PEOPLE v. HAMPTON

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District Court, Suffolk County, New York.

The PEOPLE of the State of New York, Plaintiff, v. Anthony V. HAMPTON, Defendant.

Decided: November 03, 1997

Eliot J. Deutsch, Mineola, N.Y., for Defendant. James M. Catterson, Jr., District Attorney of Suffolk County, Central Islip (Todd A. Schall of counsel), for plaintiff.

Defendant's motion to dismiss the misdemeanor information (CPL 170.30(1)(a) and (f)) charging him with Operating a Motor Vehicle While under the Influence of Alcohol or Drugs (Vehicle & Traffic Law sec. 1192(3)) and related traffic charges presents a novel issue concerning the place where this crime can be committed.

The information at issue states that defendant Anthony V. Hampton violated Vehicle & Traffic Law § 1192:

In That:  THE ABOVE NAMED DEFENDANT DID OPERATE A MOTOR VEHICLE WHILE HE WAS IN AN INTOXICATED CONDITION.

To Wit:  ON 10/27/96 AT ABOUT 1910 HRS. THE DEFT. DID OPERATE A 1977 CHEVY SUBN N.Y. REG K364DF IN A SOUTHERLY DIRECTION IN PARKING LOT OF GIOVE FUNERAL HOME, COMMUNITY OF HOLTSVILLE, TOWN OF BROOKHAVEN, COUNTY OF SUFFOLK, N.Y. WHILE IN AN INTOXICATED CONDITION, IN THAT:  THE DEFENDANT WAS OPERATING A MOTOR VEHICLE IN PARKING LOT OF GIOVE FUNERAL HOME WHICH WAS CLOSED FOR BUSINESS.   UPON INTERVIEWING THE DEFENDANT IT WAS NOTED AND OBSERVED THAT THE DEFENDANT HAS [sic] A STRONG SMELL OF AN ALCOHOLIC BEVERAGE ON HIS BREATH, HIS EYES WERE BLOODSHOT, SPEECH WAS SLURRED AND HE WAS UNSTEADY ON HIS FEET. DEFENDANT WAS TRANSPORTED TO 6TH PCT. WHERE HE REFUSED TEST THREE SEPERATE [sic] TIMES.

Defendant argues that the statute is inapplicable to him, as he was on private property, with the owner's permission to be there.   Further, he states that the funeral home was not open at the time he was arrested, and thus not open to the public.

However, Vehicle and Traffic Law § 1192(7) states:

Where applicable.   The provisions of this section shall apply upon public highways, private roads open to motor vehicle traffic and any other parking lot.   For the purposes of this section “parking lot” shall mean any area or areas of private property, including a driveway, near or contiguous to and provided in connection with premises and used as a means of access to and egress from a public highway to such premises and having a capacity for the parking of four or more motor vehicles.   The provisions of this section shall not apply to any area or areas of private property comprising all or part of property on which is situated a one or two family residence.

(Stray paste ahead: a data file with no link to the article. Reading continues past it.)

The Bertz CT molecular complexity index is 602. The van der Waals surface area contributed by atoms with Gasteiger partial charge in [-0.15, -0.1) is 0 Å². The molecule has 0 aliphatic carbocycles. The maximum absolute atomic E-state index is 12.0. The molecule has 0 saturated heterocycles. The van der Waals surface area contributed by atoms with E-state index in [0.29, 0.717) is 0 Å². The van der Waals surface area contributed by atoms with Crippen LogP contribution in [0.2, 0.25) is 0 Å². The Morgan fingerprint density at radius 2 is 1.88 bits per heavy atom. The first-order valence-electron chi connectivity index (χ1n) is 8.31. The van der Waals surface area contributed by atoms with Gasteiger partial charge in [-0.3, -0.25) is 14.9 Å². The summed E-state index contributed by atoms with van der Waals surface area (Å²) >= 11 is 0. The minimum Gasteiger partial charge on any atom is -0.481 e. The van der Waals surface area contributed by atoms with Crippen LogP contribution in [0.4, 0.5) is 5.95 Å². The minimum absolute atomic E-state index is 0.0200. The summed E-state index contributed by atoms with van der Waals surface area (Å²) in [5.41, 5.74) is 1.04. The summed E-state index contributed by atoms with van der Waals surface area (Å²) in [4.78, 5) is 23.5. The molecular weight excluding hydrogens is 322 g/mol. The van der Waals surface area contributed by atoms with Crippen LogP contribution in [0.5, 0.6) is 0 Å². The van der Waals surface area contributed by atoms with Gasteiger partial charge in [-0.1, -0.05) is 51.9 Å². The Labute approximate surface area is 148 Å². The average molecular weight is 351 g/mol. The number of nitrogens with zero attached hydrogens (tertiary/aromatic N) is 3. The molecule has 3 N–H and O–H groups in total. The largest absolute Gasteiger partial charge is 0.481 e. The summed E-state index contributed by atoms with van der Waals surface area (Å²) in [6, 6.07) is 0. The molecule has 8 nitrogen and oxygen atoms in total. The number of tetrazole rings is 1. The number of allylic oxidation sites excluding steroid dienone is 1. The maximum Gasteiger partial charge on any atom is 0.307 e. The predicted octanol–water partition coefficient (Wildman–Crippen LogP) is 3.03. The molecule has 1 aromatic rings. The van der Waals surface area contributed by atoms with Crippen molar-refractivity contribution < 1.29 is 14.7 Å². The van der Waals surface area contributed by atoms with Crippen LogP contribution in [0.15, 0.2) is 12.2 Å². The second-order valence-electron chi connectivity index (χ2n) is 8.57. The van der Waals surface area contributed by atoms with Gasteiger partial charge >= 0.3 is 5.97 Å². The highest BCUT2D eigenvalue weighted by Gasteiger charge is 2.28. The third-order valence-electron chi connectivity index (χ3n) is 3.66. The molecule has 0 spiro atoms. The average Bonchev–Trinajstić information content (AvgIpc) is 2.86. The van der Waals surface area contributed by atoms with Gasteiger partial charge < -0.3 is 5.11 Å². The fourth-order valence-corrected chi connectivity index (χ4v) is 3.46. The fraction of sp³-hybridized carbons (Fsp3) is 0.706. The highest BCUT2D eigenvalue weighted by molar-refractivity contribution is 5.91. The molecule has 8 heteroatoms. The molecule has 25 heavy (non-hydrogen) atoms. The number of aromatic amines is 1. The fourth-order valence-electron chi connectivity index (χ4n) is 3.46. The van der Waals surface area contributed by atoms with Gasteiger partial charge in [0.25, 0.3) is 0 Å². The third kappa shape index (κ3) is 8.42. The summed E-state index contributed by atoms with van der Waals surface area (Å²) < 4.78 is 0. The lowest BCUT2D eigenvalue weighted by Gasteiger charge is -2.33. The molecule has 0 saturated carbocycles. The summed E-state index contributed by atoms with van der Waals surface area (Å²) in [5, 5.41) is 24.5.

Further, section 129-b of the Vehicle and Traffic Law defines a parking lot as:  “Any area or areas of private property near or contiguous to and provided in connection with premises having one or more stores or business establishments, and used by the public as a means of access to and egress from such stores and business establishments and for the parking of motor vehicles of customers and patrons of such stores and business establishments.”  [Emphasis added.]

It is uncontested that, at the time of the incident:  the defendant was situated in the parking lot of a funeral home;  the lot provided parking capacity sufficient for more than four vehicles;  and, that the lot was private property.   No representation is made that the lot comprises “all or part of property on which is situated a one or two family residence”.  (Vehicle and Traffic Law § 1192(7)).   Further, the parties agree that the lot satisfies the requirements of location with regard to access to/from a public way.

Therefore, it seems that the sole point of contention is whether the parking lot of the funeral home is “provided in connection with premises having one or more stores or business establishments”.  (Vehicle and Traffic Law § 129-b).   The cases cited by the defendant are clearly distinguishable from the case at bar (People v. Williams, 66 N.Y.2d 659, 495 N.Y.S.2d 964, 486 N.E.2d 822, concerns residential property;  People v. Copeland, 132 Misc.2d 990, 506 N.Y.S.2d 249, concerns government, not private, property.)   Clearly, a funeral home is a business, and the Court is not persuaded that the fact that the Giove Funeral Home happened not to be open at the time of the alleged offense somehow temporarily rendered the lot something other than a “parking lot” as described in Vehicle and Traffic Law § 1192(7).   Defendant's motion is, accordingly, denied.

MARK D. ZUCKERMAN, Judge.